Sunday, October 30, 2016

Will a ‘frozen zoo’ save the Mexican wolf?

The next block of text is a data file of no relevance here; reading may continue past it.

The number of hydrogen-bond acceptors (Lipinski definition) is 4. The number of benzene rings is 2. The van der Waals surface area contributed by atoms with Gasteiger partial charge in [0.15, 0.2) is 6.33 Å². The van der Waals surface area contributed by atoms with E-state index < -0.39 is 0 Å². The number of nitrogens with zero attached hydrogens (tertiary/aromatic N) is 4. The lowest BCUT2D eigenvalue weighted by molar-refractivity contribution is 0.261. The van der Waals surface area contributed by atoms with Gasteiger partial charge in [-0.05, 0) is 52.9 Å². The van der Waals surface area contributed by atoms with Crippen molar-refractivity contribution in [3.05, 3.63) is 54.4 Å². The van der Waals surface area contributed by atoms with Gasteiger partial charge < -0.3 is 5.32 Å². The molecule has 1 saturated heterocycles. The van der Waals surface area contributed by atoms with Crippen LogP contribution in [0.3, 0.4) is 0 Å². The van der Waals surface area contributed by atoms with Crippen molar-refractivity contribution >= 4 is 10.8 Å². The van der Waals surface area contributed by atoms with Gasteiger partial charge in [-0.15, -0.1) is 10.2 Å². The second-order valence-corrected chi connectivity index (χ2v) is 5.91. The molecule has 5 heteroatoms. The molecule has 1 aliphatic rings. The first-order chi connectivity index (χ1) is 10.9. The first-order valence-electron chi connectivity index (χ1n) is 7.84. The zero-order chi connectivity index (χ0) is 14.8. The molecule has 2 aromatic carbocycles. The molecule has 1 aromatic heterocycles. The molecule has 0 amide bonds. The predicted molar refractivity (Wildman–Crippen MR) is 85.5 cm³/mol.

Endangered Mexican wolves roam the wilds of New Mexico, Arizona and Mexico. They also live in captivity. But their future may lie in a “frozen zoo.” That’s the term of endearment scientists use for the bank of frozen wolf sperm and ovaries housed at the St. Louis Zoo in Missouri and Chapultepec Zoo in Mexico City – two cryogenic vaults where some of the most precious genes of the species are being held for future reproductive use. Even as New Mexico continues to fight with the federal government over the U.S. Fish and Wildlife Service’s troubled program to reintroduce Mexican wolves to the wild, the scientists charged with breeding the species back into greater numbers are pushing on with the complex work of preserving the genetic diversity of a captive population that began with just seven wolves. “Right now, our mandate is to preserve genes,” said Cheryl Asa, a reproductive physiologist who led the research program at the St. Louis Zoo for 30 years and now serves as a consultant. “This is looking into the future so that, as animals die who are genetically important to the species, their genes live on.” Since 2007, the quest to preserve Mexican gray wolf genes has included “vitrifying” the ovarian tissue of female wolves that are past reproductive age in hopes of one day being able to impregnate younger females through in vitro fertilization – although the technology does not yet exist to perform this technique in dogs or wolves. But researchers are getting close, Asa said. “The ‘frozen zoo’ is what some of us call it,” said Maggie Dwire, assistant Mexican wolf recovery coordinator with the service. “We aren’t going to find new founders. We need to be very careful about retaining the genetic diversity we do have.” Just before breeding season, during the last two weeks of January, when the wolves’ eggs are close to ovulation, they are spayed like a domestic dog would be spayed – an operation that might happen at one of the 51 institutions that hold captive wolves. The wolf ovaries are wrapped in gauze, kept warm in a saline solution, packed in a container and immediately shipped in the cargo hold of the next passenger plane headed to St. Louis, Asa said. In the St. Louis Zoo lab, scientists use a needle to draw out egg cells from each follicle; the remaining tissue is vitrified and banked, “kept in liquid nitrogen forever, or until they might be used,” she said...more

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